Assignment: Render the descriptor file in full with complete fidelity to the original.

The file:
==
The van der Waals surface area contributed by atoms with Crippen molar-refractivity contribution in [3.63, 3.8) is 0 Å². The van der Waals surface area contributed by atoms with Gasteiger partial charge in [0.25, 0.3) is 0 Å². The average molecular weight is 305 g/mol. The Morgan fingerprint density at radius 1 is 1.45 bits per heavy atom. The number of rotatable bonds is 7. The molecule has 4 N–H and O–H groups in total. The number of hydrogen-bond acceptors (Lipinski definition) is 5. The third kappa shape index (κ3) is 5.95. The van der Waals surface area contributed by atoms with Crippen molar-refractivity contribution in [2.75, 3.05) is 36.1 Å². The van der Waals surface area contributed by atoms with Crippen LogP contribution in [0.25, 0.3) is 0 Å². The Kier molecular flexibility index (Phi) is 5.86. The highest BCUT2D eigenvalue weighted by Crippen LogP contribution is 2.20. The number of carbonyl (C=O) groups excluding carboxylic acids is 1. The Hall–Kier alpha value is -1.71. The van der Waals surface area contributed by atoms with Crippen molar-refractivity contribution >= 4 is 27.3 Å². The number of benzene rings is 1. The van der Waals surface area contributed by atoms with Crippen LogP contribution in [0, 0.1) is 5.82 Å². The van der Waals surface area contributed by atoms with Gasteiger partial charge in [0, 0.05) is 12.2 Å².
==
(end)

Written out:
The van der Waals surface area contributed by atoms with Crippen molar-refractivity contribution in [3.63, 3.8) is 0 Å². The van der Waals surface area contributed by atoms with Gasteiger partial charge in [0.25, 0.3) is 0 Å². The average molecular weight is 305 g/mol. The Morgan fingerprint density at radius 1 is 1.45 bits per heavy atom. The number of rotatable bonds is 7. The molecule has 4 N–H and O–H groups in total. The number of hydrogen-bond acceptors (Lipinski definition) is 5. The third kappa shape index (κ3) is 5.95. The van der Waals surface area contributed by atoms with Crippen molar-refractivity contribution in [2.75, 3.05) is 36.1 Å². The van der Waals surface area contributed by atoms with Crippen LogP contribution in [0.25, 0.3) is 0 Å². The Kier molecular flexibility index (Phi) is 5.86. The highest BCUT2D eigenvalue weighted by Crippen LogP contribution is 2.20. The number of carbonyl (C=O) groups excluding carboxylic acids is 1. The Hall–Kier alpha value is -1.71. The van der Waals surface area contributed by atoms with Crippen molar-refractivity contribution >= 4 is 27.3 Å². The number of benzene rings is 1. The van der Waals surface area contributed by atoms with Crippen LogP contribution in [0, 0.1) is 5.82 Å². The van der Waals surface area contributed by atoms with Gasteiger partial charge in [0, 0.05) is 12.2 Å².